Annie Dorsen’s Spokaoke is a karaoke of famous political speeches—from Margaret Thatcher to Socrates, Harvey Milk to Jesus Christ. Participants sign up for a speech, which they perform for the audience in the style of their choosing. Unlike pop music karaoke, where the tunes tend to be more familiar than the lyrics, with Spokaoke the texts are invariably more famous than the performance. It’s therefore up to participants to make their delivery live up to the powerful words. Is there a way to see this kind of karaoke as educational—as a form of learning through doing? Could it constitute a rehearsal for public political speech?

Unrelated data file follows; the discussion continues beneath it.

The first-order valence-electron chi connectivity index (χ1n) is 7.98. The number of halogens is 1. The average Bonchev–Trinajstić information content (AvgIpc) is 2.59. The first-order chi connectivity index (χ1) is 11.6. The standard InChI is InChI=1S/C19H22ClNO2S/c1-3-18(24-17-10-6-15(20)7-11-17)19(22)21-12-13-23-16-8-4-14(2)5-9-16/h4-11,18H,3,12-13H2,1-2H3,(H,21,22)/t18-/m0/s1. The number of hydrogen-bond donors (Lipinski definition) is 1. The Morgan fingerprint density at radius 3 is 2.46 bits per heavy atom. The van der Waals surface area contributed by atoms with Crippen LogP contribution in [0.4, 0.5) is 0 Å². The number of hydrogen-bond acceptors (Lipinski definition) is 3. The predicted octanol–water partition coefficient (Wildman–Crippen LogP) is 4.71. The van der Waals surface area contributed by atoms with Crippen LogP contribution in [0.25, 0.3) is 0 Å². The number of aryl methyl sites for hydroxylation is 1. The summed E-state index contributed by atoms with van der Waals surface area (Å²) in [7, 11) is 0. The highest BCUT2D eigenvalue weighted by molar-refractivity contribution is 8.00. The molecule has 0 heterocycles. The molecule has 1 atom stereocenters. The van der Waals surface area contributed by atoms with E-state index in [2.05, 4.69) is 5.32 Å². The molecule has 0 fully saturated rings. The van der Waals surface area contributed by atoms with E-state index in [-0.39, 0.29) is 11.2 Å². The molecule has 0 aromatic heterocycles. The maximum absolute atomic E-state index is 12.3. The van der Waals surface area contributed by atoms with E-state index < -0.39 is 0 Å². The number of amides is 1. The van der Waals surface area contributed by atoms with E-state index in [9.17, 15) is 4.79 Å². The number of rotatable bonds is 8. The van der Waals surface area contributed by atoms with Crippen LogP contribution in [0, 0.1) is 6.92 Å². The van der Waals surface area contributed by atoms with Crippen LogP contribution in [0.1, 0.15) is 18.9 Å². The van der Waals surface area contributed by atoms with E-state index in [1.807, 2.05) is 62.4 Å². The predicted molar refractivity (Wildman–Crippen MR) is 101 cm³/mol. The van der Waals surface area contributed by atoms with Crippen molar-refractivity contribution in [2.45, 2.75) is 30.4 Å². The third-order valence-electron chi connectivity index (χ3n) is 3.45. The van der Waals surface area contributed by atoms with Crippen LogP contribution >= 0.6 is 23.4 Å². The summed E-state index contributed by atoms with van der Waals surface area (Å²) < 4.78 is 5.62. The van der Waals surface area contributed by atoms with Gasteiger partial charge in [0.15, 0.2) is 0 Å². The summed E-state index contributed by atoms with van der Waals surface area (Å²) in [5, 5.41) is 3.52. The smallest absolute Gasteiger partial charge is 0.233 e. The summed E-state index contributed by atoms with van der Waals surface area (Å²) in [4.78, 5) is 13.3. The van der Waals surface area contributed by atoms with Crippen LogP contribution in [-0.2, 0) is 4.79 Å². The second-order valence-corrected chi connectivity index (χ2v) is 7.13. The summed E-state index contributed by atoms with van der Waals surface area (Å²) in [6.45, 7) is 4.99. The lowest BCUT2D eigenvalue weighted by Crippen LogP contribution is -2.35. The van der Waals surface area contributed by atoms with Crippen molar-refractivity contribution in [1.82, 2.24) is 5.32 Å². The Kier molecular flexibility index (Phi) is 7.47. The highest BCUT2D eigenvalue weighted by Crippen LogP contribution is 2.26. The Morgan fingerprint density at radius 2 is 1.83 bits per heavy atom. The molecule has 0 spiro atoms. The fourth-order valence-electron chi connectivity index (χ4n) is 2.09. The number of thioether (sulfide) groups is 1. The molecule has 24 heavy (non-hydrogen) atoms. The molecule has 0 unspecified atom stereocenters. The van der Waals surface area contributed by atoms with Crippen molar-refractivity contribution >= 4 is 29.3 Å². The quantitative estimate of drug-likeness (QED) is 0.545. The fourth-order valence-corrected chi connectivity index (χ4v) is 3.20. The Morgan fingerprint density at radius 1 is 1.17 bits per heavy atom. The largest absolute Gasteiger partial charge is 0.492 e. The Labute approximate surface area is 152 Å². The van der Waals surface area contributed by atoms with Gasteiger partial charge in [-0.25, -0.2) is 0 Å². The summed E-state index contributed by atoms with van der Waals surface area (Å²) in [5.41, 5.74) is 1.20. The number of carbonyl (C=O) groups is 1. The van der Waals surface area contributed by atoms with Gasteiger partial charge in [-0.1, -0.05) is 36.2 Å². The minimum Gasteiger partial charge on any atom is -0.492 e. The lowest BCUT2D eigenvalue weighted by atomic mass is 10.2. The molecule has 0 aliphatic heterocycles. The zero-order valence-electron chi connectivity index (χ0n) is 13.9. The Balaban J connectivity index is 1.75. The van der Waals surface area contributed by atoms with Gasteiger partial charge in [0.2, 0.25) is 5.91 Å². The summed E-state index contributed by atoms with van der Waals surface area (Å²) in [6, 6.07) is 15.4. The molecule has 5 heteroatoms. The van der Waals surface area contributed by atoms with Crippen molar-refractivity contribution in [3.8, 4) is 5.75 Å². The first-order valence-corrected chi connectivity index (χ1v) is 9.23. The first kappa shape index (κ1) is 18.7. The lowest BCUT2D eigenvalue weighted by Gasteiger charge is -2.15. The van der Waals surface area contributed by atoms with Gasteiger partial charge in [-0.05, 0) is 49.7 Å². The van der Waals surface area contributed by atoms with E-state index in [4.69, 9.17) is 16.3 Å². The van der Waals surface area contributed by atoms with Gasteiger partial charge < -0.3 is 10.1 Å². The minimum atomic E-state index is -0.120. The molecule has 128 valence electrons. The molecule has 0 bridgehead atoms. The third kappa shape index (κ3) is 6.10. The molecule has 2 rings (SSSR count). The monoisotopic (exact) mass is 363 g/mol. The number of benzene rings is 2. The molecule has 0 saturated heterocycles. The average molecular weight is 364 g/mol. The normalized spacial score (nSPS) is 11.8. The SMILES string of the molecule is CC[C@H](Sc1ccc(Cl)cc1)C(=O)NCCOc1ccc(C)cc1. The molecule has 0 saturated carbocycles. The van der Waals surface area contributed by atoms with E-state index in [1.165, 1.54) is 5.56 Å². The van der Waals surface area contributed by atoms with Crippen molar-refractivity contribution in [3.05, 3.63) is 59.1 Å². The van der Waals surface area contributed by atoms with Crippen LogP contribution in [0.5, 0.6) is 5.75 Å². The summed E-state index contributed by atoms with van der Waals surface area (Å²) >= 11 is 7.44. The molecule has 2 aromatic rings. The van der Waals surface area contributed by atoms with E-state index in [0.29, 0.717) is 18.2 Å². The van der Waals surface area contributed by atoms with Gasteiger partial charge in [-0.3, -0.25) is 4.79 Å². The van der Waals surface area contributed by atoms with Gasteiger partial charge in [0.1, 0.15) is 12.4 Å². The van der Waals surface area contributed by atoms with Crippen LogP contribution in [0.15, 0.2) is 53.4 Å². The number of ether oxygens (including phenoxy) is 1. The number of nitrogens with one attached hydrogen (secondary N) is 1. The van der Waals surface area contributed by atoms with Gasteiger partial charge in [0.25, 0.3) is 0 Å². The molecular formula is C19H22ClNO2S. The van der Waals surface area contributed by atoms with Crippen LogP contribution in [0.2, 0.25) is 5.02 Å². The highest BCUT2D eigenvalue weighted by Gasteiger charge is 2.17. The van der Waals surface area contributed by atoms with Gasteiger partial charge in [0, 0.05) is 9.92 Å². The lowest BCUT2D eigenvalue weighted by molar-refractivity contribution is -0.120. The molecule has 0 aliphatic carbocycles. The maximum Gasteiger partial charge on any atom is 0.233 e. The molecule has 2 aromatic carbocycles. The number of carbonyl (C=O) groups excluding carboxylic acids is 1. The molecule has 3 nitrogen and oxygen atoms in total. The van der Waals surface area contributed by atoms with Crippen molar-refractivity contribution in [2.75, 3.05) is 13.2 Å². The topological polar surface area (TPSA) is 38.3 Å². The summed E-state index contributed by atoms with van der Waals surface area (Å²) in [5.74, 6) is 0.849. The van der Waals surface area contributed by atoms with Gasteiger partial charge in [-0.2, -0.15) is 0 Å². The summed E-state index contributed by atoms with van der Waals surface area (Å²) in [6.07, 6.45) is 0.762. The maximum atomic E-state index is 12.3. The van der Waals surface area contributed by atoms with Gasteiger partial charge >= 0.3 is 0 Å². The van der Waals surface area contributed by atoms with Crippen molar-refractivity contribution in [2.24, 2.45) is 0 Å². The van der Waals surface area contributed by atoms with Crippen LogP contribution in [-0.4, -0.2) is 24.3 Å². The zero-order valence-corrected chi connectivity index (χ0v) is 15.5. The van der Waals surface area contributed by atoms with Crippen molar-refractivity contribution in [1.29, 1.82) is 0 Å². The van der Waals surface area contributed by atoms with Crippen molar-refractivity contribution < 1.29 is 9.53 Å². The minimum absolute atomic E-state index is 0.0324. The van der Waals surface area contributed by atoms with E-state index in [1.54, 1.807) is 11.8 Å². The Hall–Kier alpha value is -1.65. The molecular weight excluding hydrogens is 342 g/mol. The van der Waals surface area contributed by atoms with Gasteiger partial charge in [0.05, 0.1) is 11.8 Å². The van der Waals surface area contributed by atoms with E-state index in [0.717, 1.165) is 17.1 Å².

Annie Dorsen works in a variety of fields, including theatre, film, dance, and, as of 2010, digital performance. Her most recent projects, A Piece of Work and Hello Hi There, are part of her continuing exploration of ‘algorithmic theatre.’ Those pieces, along with Magical, a collaboration with choreographer Anne Juren, continue to tour extensively in Europe and the US. She is the co-creator/director of the 2008 Broadway musical Passing Strange, for which she won numerous awards. Her next piece, Yesterday Tomorrow, will premiere at the Holland Festival in June 2015.